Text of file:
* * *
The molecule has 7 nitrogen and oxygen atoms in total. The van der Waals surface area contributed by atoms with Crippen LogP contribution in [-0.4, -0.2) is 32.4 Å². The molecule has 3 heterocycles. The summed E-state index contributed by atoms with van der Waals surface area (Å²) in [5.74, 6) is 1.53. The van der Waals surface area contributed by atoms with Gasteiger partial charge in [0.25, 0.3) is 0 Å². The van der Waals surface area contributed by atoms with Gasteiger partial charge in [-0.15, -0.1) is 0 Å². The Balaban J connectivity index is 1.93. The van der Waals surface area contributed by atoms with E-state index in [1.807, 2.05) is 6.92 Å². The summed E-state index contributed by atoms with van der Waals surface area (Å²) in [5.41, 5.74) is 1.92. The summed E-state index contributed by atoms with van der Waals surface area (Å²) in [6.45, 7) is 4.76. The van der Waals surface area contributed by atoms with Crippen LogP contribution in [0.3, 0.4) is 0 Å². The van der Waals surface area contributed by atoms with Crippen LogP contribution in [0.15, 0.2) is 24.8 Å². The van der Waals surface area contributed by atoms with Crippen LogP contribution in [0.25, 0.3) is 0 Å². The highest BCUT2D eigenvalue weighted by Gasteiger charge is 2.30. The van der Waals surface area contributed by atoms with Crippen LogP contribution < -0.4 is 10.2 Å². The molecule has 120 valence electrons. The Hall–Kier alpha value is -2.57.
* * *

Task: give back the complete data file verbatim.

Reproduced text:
The molecule has 7 nitrogen and oxygen atoms in total. The van der Waals surface area contributed by atoms with Crippen LogP contribution in [-0.4, -0.2) is 32.4 Å². The molecule has 3 heterocycles. The summed E-state index contributed by atoms with van der Waals surface area (Å²) in [5.74, 6) is 1.53. The van der Waals surface area contributed by atoms with Gasteiger partial charge in [0.25, 0.3) is 0 Å². The van der Waals surface area contributed by atoms with Gasteiger partial charge in [-0.15, -0.1) is 0 Å². The Balaban J connectivity index is 1.93. The van der Waals surface area contributed by atoms with E-state index in [1.807, 2.05) is 6.92 Å². The summed E-state index contributed by atoms with van der Waals surface area (Å²) in [5.41, 5.74) is 1.92. The summed E-state index contributed by atoms with van der Waals surface area (Å²) in [6.45, 7) is 4.76. The van der Waals surface area contributed by atoms with Crippen LogP contribution in [0.3, 0.4) is 0 Å². The van der Waals surface area contributed by atoms with Crippen LogP contribution in [0.15, 0.2) is 24.8 Å². The van der Waals surface area contributed by atoms with Crippen LogP contribution in [0.25, 0.3) is 0 Å². The highest BCUT2D eigenvalue weighted by Gasteiger charge is 2.30. The van der Waals surface area contributed by atoms with Crippen LogP contribution < -0.4 is 10.2 Å². The molecule has 120 valence electrons. The Hall–Kier alpha value is -2.57.